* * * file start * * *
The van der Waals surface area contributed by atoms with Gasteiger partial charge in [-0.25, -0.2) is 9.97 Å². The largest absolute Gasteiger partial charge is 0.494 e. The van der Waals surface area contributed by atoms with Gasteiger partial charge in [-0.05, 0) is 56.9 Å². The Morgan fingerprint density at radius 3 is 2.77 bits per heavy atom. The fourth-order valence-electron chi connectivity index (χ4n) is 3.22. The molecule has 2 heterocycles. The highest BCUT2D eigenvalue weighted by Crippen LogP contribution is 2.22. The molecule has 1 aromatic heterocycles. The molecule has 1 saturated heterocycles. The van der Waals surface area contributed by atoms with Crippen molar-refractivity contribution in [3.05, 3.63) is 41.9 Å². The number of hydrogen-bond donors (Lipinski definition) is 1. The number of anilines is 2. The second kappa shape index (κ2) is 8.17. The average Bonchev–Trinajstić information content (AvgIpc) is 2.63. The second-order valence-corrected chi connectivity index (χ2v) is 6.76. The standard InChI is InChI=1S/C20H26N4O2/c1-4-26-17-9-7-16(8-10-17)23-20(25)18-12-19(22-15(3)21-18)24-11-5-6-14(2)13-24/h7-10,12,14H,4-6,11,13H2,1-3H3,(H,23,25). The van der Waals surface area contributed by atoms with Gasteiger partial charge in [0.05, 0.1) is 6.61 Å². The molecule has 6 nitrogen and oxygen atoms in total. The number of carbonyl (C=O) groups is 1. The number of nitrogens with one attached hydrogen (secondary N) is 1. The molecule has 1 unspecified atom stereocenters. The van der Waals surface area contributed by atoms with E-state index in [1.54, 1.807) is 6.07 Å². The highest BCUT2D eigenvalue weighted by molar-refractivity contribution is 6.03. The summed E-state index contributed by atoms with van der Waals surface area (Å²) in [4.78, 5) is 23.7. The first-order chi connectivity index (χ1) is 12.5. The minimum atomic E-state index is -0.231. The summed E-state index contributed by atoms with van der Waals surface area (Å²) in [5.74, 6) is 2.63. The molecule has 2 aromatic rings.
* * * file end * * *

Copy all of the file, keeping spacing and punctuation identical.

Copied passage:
The van der Waals surface area contributed by atoms with Gasteiger partial charge in [-0.25, -0.2) is 9.97 Å². The largest absolute Gasteiger partial charge is 0.494 e. The van der Waals surface area contributed by atoms with Gasteiger partial charge in [-0.05, 0) is 56.9 Å². The Morgan fingerprint density at radius 3 is 2.77 bits per heavy atom. The fourth-order valence-electron chi connectivity index (χ4n) is 3.22. The molecule has 2 heterocycles. The highest BCUT2D eigenvalue weighted by Crippen LogP contribution is 2.22. The molecule has 1 aromatic heterocycles. The molecule has 1 saturated heterocycles. The van der Waals surface area contributed by atoms with Crippen molar-refractivity contribution in [3.05, 3.63) is 41.9 Å². The number of hydrogen-bond donors (Lipinski definition) is 1. The number of anilines is 2. The second kappa shape index (κ2) is 8.17. The average Bonchev–Trinajstić information content (AvgIpc) is 2.63. The second-order valence-corrected chi connectivity index (χ2v) is 6.76. The standard InChI is InChI=1S/C20H26N4O2/c1-4-26-17-9-7-16(8-10-17)23-20(25)18-12-19(22-15(3)21-18)24-11-5-6-14(2)13-24/h7-10,12,14H,4-6,11,13H2,1-3H3,(H,23,25). The van der Waals surface area contributed by atoms with Gasteiger partial charge in [0.05, 0.1) is 6.61 Å². The molecule has 6 nitrogen and oxygen atoms in total. The number of carbonyl (C=O) groups is 1. The number of nitrogens with one attached hydrogen (secondary N) is 1. The molecule has 1 unspecified atom stereocenters. The van der Waals surface area contributed by atoms with E-state index in [1.54, 1.807) is 6.07 Å². The highest BCUT2D eigenvalue weighted by molar-refractivity contribution is 6.03. The summed E-state index contributed by atoms with van der Waals surface area (Å²) in [4.78, 5) is 23.7. The first-order chi connectivity index (χ1) is 12.5. The minimum atomic E-state index is -0.231. The summed E-state index contributed by atoms with van der Waals surface area (Å²) in [5.74, 6) is 2.63. The molecule has 2 aromatic rings.